The Press Newspaper
An agreement between Ohio farm organizations and a coalition of animal welfare advocates may be in jeopardy after a recent vote by the Ohio Livestock Care Standards Board that permits the confinement of veal calves in crates so small they’re unable to turn around.
Wayne Pacelle, president of the Humane Society of the United States, said the 6-5 vote by board members violates a provision of the agreement which phases out the use of veal crates and if the vote stands, the Humane Society may decide to renew a ballot initiative sponsored by the coalition.
“There is still time for the livestock board to restore its original and proper position,” Pacelle said in a prepared statement. “A phase-out of veal crates is a core element of the eight-point animal welfare agreement, and if the livestock board guts that provision by allowing calves to be immobilized for more than half of their lives, we will have little choice but to renew the effort for a ballot initiative that we had hoped had been averted through a balanced and forward-looking agreement.”
Pacelle said the June, 2010 agreement between Ohioans for Humane Farms and the Ohio Farm Bureau Federation and other farm organizations included a provision that stipulated calves must be kept in group pens starting in 2017 – which is similar to a resolution adopted by the American Veal Association in 2007.
The Humane Society and other advocacy groups contend the recent amendment by the board reverses a board resolution adopted in November for all calves, regardless of age, to be able to turn around in their crates.
With Ohio Agriculture Director Jim Zehringer and the department’s veterinarian, Tony Forshey, dissenting from the majority, the board voted earlier this month to allow keeping calves in small crates for up to 10 weeks, said Andy Ware, a spokesperson for the agriculture department.
Veal calves are usually slaughtered at 16 to 20 weeks.
Ware said the amendment is subject to a vote by the board on April 5.
“It’s certainly not a final decision by the board,” he said, adding a two-week comment period on the amendment and other proposals for managing veal calves began the day after the March 1 board meeting.
As of last Tuesday, the agriculture department had received about 1,700 comments by email, he said.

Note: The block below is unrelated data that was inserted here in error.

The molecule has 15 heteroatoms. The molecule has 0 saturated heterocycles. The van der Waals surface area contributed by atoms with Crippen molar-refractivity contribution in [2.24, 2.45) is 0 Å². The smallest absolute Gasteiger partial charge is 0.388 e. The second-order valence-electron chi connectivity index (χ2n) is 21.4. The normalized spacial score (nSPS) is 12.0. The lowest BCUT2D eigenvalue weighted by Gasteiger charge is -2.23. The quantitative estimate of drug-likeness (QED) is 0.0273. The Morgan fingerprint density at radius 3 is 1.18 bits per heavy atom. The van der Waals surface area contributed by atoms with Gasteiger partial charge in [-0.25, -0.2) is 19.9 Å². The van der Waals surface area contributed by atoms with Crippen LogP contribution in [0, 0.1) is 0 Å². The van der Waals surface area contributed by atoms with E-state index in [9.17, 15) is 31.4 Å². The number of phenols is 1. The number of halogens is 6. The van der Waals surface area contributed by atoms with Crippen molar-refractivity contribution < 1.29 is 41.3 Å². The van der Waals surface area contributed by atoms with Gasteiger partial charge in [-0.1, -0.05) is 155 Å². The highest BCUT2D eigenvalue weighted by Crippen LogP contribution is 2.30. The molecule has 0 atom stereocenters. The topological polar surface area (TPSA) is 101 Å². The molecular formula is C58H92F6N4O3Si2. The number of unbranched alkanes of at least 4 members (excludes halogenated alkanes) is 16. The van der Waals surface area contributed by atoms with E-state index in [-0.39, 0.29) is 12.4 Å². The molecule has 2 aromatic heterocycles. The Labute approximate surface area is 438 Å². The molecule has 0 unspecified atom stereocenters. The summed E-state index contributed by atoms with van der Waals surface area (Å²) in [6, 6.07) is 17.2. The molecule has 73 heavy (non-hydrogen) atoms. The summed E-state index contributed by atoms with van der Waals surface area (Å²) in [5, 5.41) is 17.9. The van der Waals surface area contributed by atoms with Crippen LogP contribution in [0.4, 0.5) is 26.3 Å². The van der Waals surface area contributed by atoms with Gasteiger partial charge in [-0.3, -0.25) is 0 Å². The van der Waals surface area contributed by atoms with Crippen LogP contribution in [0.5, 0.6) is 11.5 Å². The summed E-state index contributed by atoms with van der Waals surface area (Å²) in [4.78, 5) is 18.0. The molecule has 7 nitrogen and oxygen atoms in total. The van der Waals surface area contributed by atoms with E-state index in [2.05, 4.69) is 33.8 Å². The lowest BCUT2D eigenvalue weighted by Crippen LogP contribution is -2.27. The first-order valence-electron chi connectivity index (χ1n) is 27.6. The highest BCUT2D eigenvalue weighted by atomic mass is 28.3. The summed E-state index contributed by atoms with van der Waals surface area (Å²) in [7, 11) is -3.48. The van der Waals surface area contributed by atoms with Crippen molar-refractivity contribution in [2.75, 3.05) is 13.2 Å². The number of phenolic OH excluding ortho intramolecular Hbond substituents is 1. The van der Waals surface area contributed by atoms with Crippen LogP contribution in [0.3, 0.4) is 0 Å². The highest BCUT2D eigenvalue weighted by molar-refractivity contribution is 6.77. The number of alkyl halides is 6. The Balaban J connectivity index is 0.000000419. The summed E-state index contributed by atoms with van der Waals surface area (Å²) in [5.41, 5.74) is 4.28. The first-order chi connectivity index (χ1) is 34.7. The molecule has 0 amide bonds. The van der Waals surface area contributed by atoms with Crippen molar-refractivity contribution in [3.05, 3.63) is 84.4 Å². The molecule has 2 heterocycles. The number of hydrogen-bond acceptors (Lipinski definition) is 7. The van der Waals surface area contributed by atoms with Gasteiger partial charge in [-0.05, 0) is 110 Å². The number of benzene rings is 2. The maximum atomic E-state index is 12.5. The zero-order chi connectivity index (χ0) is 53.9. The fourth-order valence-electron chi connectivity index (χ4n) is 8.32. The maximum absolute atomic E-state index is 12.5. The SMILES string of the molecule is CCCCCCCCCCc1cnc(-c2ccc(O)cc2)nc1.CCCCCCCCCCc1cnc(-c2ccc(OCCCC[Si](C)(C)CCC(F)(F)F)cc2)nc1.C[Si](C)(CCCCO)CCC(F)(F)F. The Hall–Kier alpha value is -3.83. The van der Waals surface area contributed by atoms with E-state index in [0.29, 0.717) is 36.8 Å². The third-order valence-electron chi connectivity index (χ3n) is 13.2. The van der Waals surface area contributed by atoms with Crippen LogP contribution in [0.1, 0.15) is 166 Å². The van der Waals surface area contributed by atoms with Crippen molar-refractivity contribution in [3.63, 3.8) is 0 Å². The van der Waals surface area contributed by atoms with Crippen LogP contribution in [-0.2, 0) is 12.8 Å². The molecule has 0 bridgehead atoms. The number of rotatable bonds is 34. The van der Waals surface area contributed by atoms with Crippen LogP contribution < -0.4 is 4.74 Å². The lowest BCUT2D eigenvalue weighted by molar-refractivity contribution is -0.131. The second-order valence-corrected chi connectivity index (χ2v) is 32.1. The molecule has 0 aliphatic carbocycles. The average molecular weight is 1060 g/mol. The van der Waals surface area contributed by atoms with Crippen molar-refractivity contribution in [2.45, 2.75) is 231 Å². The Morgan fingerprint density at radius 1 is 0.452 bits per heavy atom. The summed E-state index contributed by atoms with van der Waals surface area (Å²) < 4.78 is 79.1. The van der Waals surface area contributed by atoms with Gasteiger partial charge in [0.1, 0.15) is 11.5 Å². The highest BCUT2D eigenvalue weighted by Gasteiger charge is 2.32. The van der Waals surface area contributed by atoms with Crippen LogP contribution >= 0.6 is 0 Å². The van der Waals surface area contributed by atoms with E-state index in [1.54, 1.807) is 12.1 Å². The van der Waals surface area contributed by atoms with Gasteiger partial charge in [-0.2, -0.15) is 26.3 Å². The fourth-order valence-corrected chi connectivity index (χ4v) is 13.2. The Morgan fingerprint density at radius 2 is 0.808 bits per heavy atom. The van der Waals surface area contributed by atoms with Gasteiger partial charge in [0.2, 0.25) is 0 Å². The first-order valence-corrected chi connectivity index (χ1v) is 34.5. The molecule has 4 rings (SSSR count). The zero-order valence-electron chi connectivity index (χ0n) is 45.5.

Board members Bill Moody, Leon Weaver, and Harold Dates joined Zehringer and Forshey in opposing the amendment. Voting yes were Jeff Wuebker, Jerry Lahmers, Lisa Hanmler-Fugitt, Stacy Atherton, Dominic Marchese, and Bobby Moser.
Pacelle said the reversal came after “a few Ohio veal producers” complained about giving the animals more room.
Ohioans for Humane Farms was poised to submit more than 500,000 signatures to the secretary of state last year to meet the deadline for putting a ballot initiative before voters in November that would have imposed specific rules for the livestock care standards board to follow.
Former Gov. Ted Strickland intervened and urged both sides to find a compromise solution.
Under that agreement, the standards board, which was established after voters in November, 2009 strongly supported Issue 2, remained as the primary vehicle setting farm animal care practices but recommendations from the coalition were adopted.
Among other points, the parties’ compromise set a ban on veal crates by 2017 – the same deadline set in the proposed ballot measure – and a ban on gestation crates in the state after Dec. 31, 2010. (Existing facilities were grandfathered in for the gestation crates but must cease use of the crates in 15 years.)
The agreement disappointed some on both sides. Shortly after the agreement was in place Pacelle reminded supporters of the ballot measure their signatures remained valid and an initiative could still be pursued in 2011 or 2012.
Ware said the Ohio Veterinary Medical Association has also recommended calves have room to move around.
No results found.